Park of the Month - Kings Park, Retford

The chair (Paul Rabbitts)  recently delivered a lecture on the history of parks to an Arts Society near Worksop and it was well received. Many comments at the end referred to a lovely park in nearby Retford so it was considered – lets have as Parks of the Month – Kings Park.
Retford’s Kings Park is set within a rich, diverse cultural and archaeological landscape and is located immediately to the west of Retford Town Centre. The site for the original Park, which occupies the land from Chancery Lane to the River Idle was donated by Mrs M J Huntsman of West Retford Hall in 1937. A public appeal by the Borough of East Retford raised £2,000 (equivalent to about £95,250 today) towards the estimated cost of £8,000 (equivalent to about £381,000 today) to develop the park.
Due to its low lying nature the land was raised between 1937 and 1938 using the town’s refuse with landscaping on top. The design and costing for the Park was provided by Mr H W Tee who was the Borough Engineer and Surveyor for the Metropolitan Borough of Woolwich. Quotations were received from a number of local companies including Mr B R Neale, Mr G F Gyles, Messrs Curtis and Howell Ltd and W Neal and Son. Some of the most expensive items at the time were:
  • Provide and lay Bowling Green £488.50
  • Provide and lay natural stone in rockery and plant with rock plants and alpines £754.80
  • To provide and erect thatched pavilion £427.82
The layout for the park is very similar to the present design with the exception of the children’s games and children’s gymnasium, which were sited on the now extended car park for ASDA. Suggested equipment for the gymnasium included swings, a chute, a merry-go-round and a jungle-gym. For the children’s games area, it was suggested that the area should be left grassed for the children to romp about and play ball games with an area for a sand pit.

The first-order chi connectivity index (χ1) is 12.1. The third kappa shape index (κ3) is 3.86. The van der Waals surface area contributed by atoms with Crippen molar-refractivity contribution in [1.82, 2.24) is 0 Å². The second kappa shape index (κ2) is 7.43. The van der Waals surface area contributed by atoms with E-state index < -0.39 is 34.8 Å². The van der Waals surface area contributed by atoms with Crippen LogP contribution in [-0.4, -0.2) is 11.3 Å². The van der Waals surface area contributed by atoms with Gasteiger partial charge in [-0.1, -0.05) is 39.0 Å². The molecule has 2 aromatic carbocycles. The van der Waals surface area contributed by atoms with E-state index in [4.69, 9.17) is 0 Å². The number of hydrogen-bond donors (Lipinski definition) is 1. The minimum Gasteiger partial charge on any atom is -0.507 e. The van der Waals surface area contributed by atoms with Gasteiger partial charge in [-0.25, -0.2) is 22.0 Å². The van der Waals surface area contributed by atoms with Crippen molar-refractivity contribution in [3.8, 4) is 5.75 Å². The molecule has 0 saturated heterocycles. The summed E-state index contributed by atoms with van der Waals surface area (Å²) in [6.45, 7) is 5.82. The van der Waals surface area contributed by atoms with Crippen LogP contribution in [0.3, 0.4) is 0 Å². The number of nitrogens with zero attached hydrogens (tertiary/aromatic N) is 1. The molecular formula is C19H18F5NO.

The Park was officially opened on the 29th June 1938 to commemorate the reign of King George V and the Coronation of King George VI. A further donation of the land by R H Williamson to the west of the River Idle allowed for an extension of the Park which was officially opened 27th April 1960. Kings Park’s central feature, the River Idle followed the line of Carr Dyke within the Park, which represents the historic Parish boundaries of East and West Retford. The course of the Idle was diverted and canalised in 1777 when the Retford section of the Chesterfield Canal, designed by master engineer James Brindley, was constructed.
Canalisation was necessary as the river would have been in close or immediate proximity of the raised banks of the canal to the southwest of the Park. Carr Bridge, that crosses the Idle within the Park, is thought to have been constructed at the same time as the canal as an access route associated with the construction of the canal. The brick boundary wall adjacent to Rectory Road/Hospital Road was constructed in the early-19th century. 1826 saw the addition of a dower house (West Retford Cottage) in the south west corner of the site for the widow of William Huntsman (of West Retford Hall). Much of the landscaping throughout the west half of the park dates to the 19th century, with open vistas, lawned areas, tree belts and specimen trees located throughout.
The oldest part of the park is that which immediately surrounds West Retford Hall. This was laid out in a rectangular plot on higher ground, perpendicular to both the former roadway that ran across the front of the hall to the North-West and the former course of the River Idle, now called Carr Dyke, to the south east. The enclosure of 1774 saw the roadway stopped up and a new road built further to the North-West, utilising a former access to the old West Retford Hall (now the site of Trinity Hospital), this road being called Hospital Road. A series of outbuildings adjacent to the hall, including stables, were also constructed in this period, probably for George Brown Esq (also of Ordsall Hall).


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